# 41670

WATSON, Kathleen

[QUEENSLAND] Autograph signature of Anglo-Australian novelist, short-story writer and poet Kathleen Watson.

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Cut signature, manuscript in ink on paper, 60 x 100 mm; identified in another hand below as ‘Writer’; light toning, otherwise fine.

Bold autograph signature of Kathleen Watson Dearden, a significant figure on the Australian literary scene – particularly in Melbourne and Brisbane – in the first quarter of the twentieth century.

Provenance: Autograph album compiled by Jane Emma Murphy (Balcombe) (1854-1924), “The Briars”, Mornington, Victoria; à Beckett family, Melbourne, by descent.

The following obituary for Kathleen Watson Dearden appeared in the Brisbane Courier, 10 May 1926:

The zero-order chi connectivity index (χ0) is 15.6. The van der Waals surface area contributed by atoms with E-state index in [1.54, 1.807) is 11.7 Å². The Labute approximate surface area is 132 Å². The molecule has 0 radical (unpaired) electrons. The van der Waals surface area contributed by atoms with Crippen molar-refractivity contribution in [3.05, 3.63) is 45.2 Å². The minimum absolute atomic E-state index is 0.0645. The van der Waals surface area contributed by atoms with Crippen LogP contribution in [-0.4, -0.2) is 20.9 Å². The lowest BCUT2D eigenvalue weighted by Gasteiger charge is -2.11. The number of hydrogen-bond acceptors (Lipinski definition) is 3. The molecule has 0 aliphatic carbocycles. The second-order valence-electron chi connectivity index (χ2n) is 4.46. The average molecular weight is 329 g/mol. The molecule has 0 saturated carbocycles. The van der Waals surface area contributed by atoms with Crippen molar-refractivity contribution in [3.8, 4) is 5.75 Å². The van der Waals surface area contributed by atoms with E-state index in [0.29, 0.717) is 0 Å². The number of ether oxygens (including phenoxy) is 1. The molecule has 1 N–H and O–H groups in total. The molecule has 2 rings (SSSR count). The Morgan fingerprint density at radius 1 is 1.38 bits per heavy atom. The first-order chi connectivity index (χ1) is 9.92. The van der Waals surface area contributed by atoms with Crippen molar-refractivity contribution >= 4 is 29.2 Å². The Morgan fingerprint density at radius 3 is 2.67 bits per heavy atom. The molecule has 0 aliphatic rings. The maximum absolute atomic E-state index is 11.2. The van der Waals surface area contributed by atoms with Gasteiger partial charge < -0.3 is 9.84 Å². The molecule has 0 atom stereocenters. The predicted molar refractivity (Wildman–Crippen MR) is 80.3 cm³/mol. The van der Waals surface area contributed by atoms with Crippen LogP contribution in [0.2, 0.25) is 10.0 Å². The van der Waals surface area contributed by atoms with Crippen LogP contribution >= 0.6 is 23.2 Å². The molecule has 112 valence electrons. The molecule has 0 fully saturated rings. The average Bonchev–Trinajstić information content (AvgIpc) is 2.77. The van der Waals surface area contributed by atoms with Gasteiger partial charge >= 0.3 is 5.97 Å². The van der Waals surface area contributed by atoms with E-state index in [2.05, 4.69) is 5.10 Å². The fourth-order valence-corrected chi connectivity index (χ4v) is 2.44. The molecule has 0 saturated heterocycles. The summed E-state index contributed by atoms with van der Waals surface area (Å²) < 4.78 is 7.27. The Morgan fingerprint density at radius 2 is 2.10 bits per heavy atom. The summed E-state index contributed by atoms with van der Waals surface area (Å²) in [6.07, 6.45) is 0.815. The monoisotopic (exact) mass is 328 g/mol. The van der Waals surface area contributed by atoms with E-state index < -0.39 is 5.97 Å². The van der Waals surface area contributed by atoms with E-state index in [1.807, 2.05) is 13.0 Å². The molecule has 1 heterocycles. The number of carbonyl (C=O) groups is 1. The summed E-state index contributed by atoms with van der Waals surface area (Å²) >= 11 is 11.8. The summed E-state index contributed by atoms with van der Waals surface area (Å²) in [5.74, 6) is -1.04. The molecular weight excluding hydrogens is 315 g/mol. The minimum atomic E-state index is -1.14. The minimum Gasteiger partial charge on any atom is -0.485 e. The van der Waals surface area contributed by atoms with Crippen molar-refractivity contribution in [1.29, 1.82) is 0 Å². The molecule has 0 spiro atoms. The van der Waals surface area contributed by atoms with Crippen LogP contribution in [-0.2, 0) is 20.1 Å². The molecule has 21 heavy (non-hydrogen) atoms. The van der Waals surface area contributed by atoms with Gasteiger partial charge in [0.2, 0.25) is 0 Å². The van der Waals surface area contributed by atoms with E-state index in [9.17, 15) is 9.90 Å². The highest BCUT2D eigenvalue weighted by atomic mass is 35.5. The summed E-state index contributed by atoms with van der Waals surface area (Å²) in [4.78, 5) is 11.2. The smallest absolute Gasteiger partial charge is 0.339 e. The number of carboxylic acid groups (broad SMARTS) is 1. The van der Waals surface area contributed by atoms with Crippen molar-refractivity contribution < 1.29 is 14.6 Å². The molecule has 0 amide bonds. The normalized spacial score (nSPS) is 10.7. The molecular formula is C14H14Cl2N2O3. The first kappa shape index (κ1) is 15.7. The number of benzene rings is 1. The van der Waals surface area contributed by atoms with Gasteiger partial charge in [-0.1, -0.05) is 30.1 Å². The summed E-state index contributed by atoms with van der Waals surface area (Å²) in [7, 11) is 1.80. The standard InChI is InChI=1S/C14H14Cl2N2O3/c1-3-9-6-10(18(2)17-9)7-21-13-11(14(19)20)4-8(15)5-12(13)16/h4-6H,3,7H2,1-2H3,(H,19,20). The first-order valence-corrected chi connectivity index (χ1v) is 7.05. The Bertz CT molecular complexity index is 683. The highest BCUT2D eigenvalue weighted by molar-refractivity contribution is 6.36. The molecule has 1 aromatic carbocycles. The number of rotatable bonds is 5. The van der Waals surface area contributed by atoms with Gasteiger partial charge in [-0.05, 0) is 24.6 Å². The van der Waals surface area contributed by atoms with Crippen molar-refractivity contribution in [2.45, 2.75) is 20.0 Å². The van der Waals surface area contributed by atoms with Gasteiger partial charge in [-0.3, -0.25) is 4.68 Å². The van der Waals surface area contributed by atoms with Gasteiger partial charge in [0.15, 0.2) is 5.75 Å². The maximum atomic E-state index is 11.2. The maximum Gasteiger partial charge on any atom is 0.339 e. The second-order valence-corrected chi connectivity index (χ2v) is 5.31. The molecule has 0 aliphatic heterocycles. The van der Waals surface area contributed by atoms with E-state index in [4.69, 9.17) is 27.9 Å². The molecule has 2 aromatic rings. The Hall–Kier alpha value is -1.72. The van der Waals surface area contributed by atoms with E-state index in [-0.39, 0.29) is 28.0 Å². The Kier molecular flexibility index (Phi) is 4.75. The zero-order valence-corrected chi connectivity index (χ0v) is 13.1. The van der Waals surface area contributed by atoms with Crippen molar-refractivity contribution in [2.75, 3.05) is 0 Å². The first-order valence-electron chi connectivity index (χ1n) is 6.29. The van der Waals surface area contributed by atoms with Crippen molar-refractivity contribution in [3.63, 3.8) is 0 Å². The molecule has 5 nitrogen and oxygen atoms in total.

‘DEATH OF MRS. W. DEARDEN. The death is announced of Mrs. William Dearden, familiarly known by the literary world by her maiden name of Kathleen Watson. Mrs. Dearden had for some months suffered from the effect of a heart strain, but it was hoped that, with, complete rest, there would be a recovery. However, a few weeks ago more serious developments occurred, and recently Mrs. Dearden entered St. Martin’s Hospital. Within the past week her condition became critical, and at noon yesterday she went upon the long journey. Mrs. Dearden has been a resident of Queensland for something over 15 years, Mr. Dearden having large timber interests in the State, first as manager for Millar’s Karri and Jarrah Co., later as the head of the Queensland Pine Co., and now of the Nerang Hardwood Co. Mrs. Dearden was born in England, the daughter of a well known medical man, but was educated mainly on the Continent, and particularly in France. Her family was linked up with the British Army, and her brother, Colonel Watson, of the Army Medical Corps, visited Queensland at the close of the Great War, having served many years in India. Kathleen Watson’s first big success in literature was with “Litanies of Life,” published in London. This little volume attracted immediate attention, and Mr. T. P. O’Connor, M.P., deviated a page of his weekly review to what he termed “the book of the month.” Later the authoress married Mr. Dearden, and, with her husband, spent some time in travel, notably on the coast of Northern Africa, which was the scene of her next work, a novel entitled “The Gaiety of Fatma.” By most readers this is considered Mrs. Dearden’s finest work, and it had a very cordial reception, though there was in it the sad tone which has been characteristic of her books. In Australia was produced, mainly with a Victorian venue, “The House of Broken Dreams,” beautifully written, and with much depth of study and reasoning from the woman’s point of view. It was ineffably sad, so sad, indeed, that one well-known reviewer, borrowing the phrase from the “Sartor Resartus,” termed it “A Sanctuary of Sorrow.” In Australia was also written “Later Litanies,” which had all the literary beauty, an incomparable artistry, as T. P. O’Connor said of the first book. In the Southern States, and especially in Melbourne and Adelaide, Mrs. Dearden had wide circles of readers and wide circles of friends. “Henriette Says” was the title of a series of short articles originating in the “Courier,” and now obtainable as collected and edited in a small book form. The sayings of Henriette were those of a French girl married to an Australian “Digger,” and living her new life with him in this land. Their brave philosophy and great literary charm made them very popular and they have all the brightness of the heart of a Frenchwoman happily and devotedly linked up with Australia. These letters are a blend of humour, bright appreciation of and bravery in new and rough surroundings, and with just a little wistfuluess in the reflections upon Henriette’s native land. Mrs. Dearden was well known in Brisbane literary circles and socially. A cheery, cultured and charitable woman with a wide view of the world and its problems, and intensely sympathetic. Those who knew her best loved her most. When General Pau was in Queensland his happiest hours were with the country people, with Mrs Dearden as guide, mentor, and friend, and interpreter also, for she spoke French as a Parisian. Much of her nature had the French vivacity and general temperament, and that was not surprising since, as a little child, she had shared the privations of the siege of Paris and heard the German guns thundering on the wider environs. Mrs. Dearden leaves her husband, a son (Mr. Charles Dearden) who is with Mr. Allan Wilkie in South Australia at present, and Miss Irma Dearden, who was called back from a holiday stay in Melbourne on account of the illness of her mother. Many friends in the Southern States, as in Queensland will sincerely mourn the passing of one who sought to interpret sweeter things and whose genius saw much happy development in the atmosphere of family life.’